Like a clichéd scene from a shitty movie, we had the same conversation for the ten minutes it took the medic to arrive. “Where am I?” You’re in Sochi; you fell off your sled and hit your head. “What am I doing here?” We’re shooting a beauty pageant. “Where am I?” You’re in Sochi—and so on. Finally, the medic slowly ambled up to us. He took one look at Eric, made him follow a pen with his eyes, and smiled. He told the translator that Eric would be fine and sat him up.
I asked about his head wound, and the medic told me he would take care of it. He grabbed the half-empty bottle of vodka and unceremoniously baptized my lead producer with fermented potato water, right there on the ice. He then produced a small bottle of blue liquid from his pocket and doused Eric’s head with it, making him resemble Kano from Mortal Kombat.
It sounds ridiculous, and it was fucking shocking to watch how mundane this was for the Russians, but it worked. The blemish vanished from his face within days, leaving no trace of a scar. We still have no idea what the magical blue elixir was, but we learned a new use for vodka that we’ll hopefully never have to implement again.
The Little Apostrophe That Made A Huge Difference
After an IOC-related detour in Chechnya, we made our way to the hotel in Sochi. On our bus, we daydreamed of hot showers and warm beds. As we pulled into the parking lot, one crew member burst into laughter. He pointed to the front of our hotel. We all began cackling. With the same font, same color scheme, same everything, the grand facade of where we’d be staying for the next week called itself the Caesar Palace. Not Caesar_s_ Palace—no, no, that would be copyright infringement. Caesar Palace. This palace didn’t belong to Caesar; it fucking was Caesar.
Every morning, we ate breakfast at a restaurant called Café USA. At first we got our hopes up: Were our days of bland potatoes smothered in dill coming to an end? Alas, no, they just called it Café USA because it had some ceramic cowboys chilling inside. Beets, borscht, and most of all dill. Fucking dill. I don’t ever want to eat anything pickled ever again, unless it’s a goddamned pickle.
Café USA was set up as a normal diner with a dining room in the back that was a little… off. It had weird, smooth chrome poles jutting from the floor to the ceiling at seemingly random places. There was only one booth. Our executive producer, Howard, a cross between Neil Diamond and Robert Evans, commandeered the booth for himself. The rest of us had to eat at strange small tables and chairs situated around the poles. Was this place under construction for the Olympics already? It didn’t make sense. They didn’t look like load-bearing columns; they were chrome. I paid no mind, as you don’t need to be in the lap of luxury to choke down pickled eggs.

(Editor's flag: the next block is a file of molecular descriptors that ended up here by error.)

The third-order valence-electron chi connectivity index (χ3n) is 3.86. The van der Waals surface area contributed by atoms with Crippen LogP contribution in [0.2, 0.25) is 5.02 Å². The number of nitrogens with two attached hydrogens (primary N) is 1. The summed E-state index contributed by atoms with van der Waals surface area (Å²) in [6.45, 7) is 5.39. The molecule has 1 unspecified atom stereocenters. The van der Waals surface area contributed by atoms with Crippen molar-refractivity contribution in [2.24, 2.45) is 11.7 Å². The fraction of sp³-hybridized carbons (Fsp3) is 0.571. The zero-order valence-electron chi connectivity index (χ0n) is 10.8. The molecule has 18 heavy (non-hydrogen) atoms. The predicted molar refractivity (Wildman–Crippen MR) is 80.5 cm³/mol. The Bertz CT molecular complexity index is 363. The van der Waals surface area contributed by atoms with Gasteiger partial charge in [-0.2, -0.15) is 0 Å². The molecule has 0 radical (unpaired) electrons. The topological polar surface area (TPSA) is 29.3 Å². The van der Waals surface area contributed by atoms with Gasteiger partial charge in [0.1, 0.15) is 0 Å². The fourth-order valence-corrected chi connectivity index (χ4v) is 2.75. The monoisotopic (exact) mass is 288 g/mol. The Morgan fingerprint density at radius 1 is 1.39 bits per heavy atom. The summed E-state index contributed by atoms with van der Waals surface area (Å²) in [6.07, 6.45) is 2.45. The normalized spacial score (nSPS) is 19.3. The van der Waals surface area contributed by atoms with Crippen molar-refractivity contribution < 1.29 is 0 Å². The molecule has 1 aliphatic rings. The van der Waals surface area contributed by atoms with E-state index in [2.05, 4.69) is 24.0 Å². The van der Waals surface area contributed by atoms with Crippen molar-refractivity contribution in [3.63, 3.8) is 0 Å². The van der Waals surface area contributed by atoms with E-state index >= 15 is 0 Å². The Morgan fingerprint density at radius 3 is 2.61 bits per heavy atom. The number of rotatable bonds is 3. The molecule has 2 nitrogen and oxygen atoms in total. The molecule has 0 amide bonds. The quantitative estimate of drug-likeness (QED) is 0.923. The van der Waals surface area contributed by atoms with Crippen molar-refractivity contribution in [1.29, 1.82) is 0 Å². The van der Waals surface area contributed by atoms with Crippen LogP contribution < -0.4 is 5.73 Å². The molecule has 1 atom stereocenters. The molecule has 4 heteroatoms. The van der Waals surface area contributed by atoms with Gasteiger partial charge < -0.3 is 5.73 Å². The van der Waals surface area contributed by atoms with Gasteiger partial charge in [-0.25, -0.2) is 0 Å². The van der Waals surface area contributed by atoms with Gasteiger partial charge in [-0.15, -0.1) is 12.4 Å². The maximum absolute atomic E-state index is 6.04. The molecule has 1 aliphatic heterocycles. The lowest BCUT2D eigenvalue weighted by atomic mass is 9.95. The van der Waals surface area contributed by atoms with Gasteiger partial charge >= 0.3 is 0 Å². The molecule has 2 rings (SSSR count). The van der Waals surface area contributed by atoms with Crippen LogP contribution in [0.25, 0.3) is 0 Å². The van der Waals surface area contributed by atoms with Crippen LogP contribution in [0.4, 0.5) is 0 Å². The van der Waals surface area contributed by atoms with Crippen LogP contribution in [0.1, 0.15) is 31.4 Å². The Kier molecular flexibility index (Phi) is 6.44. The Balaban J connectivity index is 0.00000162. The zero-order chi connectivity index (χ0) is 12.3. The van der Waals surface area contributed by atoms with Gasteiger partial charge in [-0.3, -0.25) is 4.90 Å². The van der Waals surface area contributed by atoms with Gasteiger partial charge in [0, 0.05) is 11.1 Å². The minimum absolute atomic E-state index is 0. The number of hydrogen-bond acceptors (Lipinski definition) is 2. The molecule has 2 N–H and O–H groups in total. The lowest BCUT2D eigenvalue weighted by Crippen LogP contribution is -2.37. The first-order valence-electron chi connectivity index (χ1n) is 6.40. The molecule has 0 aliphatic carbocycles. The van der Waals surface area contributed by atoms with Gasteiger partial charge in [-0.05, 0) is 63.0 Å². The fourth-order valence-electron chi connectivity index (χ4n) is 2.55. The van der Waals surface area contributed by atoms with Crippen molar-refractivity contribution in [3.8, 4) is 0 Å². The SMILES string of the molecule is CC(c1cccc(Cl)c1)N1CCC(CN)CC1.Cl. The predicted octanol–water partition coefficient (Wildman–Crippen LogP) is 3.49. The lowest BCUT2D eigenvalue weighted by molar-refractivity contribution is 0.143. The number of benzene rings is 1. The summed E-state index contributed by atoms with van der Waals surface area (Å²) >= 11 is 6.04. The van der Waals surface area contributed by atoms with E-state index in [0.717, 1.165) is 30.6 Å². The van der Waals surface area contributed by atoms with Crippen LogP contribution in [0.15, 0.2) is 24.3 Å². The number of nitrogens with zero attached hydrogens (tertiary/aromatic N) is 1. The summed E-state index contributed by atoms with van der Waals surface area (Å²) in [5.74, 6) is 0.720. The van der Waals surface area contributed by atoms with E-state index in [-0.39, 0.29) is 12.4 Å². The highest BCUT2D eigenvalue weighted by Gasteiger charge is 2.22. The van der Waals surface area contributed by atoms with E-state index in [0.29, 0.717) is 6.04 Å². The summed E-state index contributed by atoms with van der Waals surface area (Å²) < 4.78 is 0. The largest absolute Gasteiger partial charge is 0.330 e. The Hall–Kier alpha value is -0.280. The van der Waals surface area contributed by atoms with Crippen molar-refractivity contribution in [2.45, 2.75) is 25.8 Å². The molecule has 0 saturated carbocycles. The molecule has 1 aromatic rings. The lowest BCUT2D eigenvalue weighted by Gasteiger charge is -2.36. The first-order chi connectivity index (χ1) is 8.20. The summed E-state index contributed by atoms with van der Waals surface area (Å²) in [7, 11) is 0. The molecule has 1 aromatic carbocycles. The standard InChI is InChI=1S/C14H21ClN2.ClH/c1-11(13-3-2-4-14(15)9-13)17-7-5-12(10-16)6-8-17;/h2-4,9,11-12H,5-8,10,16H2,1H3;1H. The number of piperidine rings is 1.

The only part of the Caesar Palace that in any way resembled its Las Vegas counterpart was the basement casino. Within a few hours of arriving at the hotel I had already blown through my allotted per diem (which, if I remember correctly, was around $200). I made a promise to myself to not waste any more cash at this probably rigged Russian gambling hall. A few days went by, and I held to that. I am riddled with vices—gambling, drinking, sex, pills, you name it. Getting as drunk as I did and not emptying my bank account at the blackjack tables was a real win for me.
When you film in a heavily corrupt country like Russia, you absolutely must employ a “fixer"—someone who you bribe to make sure that you don’t have to bribe more than you must. Someone to extort the extorters. Ours was a steely, ex-KGB chunk of ice and marble… at least the rumor was he was ex-KGB. I never asked.
Our fixer had two henchmen who looked and acted like they were around my age. The henchmen and I quickly became drinking buddies. I made them laugh, and I liked listening to their stories. They had to have been Russian mafia, and I loved it. I’m a kid from the suburbs, so this was all terribly exciting.